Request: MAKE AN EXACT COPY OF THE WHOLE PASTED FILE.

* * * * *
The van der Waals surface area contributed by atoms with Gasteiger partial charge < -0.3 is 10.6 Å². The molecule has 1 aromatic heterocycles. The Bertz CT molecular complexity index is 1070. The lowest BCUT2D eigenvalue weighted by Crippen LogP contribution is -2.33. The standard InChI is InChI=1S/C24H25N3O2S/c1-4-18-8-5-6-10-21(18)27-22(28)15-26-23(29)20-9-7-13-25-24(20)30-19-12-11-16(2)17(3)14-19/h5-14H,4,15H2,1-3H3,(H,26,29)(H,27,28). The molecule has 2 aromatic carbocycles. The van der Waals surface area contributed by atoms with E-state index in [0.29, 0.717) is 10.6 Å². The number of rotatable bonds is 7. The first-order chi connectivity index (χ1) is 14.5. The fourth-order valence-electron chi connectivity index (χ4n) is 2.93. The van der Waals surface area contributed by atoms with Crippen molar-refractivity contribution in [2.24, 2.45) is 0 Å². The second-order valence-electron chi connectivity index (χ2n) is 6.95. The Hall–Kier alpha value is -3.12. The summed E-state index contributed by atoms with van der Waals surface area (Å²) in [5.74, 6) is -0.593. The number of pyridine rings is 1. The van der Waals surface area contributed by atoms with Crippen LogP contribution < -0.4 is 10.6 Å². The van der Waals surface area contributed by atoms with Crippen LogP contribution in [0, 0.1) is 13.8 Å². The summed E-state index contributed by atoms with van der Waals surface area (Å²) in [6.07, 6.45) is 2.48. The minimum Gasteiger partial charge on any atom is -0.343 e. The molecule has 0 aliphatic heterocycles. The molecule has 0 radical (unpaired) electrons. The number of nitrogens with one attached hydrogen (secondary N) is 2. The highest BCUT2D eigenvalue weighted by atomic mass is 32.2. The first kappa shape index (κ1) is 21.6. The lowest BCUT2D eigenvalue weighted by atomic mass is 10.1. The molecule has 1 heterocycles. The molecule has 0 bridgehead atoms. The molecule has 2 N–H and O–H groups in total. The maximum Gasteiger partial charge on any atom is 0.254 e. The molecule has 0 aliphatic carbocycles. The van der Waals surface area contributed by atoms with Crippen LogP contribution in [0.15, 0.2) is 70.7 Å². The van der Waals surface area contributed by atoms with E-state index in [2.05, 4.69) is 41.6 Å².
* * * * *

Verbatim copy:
The van der Waals surface area contributed by atoms with Gasteiger partial charge < -0.3 is 10.6 Å². The molecule has 1 aromatic heterocycles. The Bertz CT molecular complexity index is 1070. The lowest BCUT2D eigenvalue weighted by Crippen LogP contribution is -2.33. The standard InChI is InChI=1S/C24H25N3O2S/c1-4-18-8-5-6-10-21(18)27-22(28)15-26-23(29)20-9-7-13-25-24(20)30-19-12-11-16(2)17(3)14-19/h5-14H,4,15H2,1-3H3,(H,26,29)(H,27,28). The molecule has 2 aromatic carbocycles. The van der Waals surface area contributed by atoms with E-state index in [0.29, 0.717) is 10.6 Å². The number of rotatable bonds is 7. The first-order chi connectivity index (χ1) is 14.5. The fourth-order valence-electron chi connectivity index (χ4n) is 2.93. The van der Waals surface area contributed by atoms with Crippen molar-refractivity contribution in [2.24, 2.45) is 0 Å². The second-order valence-electron chi connectivity index (χ2n) is 6.95. The Hall–Kier alpha value is -3.12. The summed E-state index contributed by atoms with van der Waals surface area (Å²) in [5.74, 6) is -0.593. The number of pyridine rings is 1. The van der Waals surface area contributed by atoms with Crippen LogP contribution < -0.4 is 10.6 Å². The van der Waals surface area contributed by atoms with Crippen LogP contribution in [0, 0.1) is 13.8 Å². The summed E-state index contributed by atoms with van der Waals surface area (Å²) in [6.07, 6.45) is 2.48. The minimum Gasteiger partial charge on any atom is -0.343 e. The molecule has 0 aliphatic heterocycles. The molecule has 0 radical (unpaired) electrons. The number of nitrogens with one attached hydrogen (secondary N) is 2. The highest BCUT2D eigenvalue weighted by atomic mass is 32.2. The first kappa shape index (κ1) is 21.6. The lowest BCUT2D eigenvalue weighted by atomic mass is 10.1. The molecule has 1 heterocycles. The molecule has 0 bridgehead atoms. The molecule has 2 N–H and O–H groups in total. The maximum Gasteiger partial charge on any atom is 0.254 e. The molecule has 0 aliphatic carbocycles. The van der Waals surface area contributed by atoms with Crippen LogP contribution in [0.15, 0.2) is 70.7 Å². The van der Waals surface area contributed by atoms with E-state index in [2.05, 4.69) is 41.6 Å².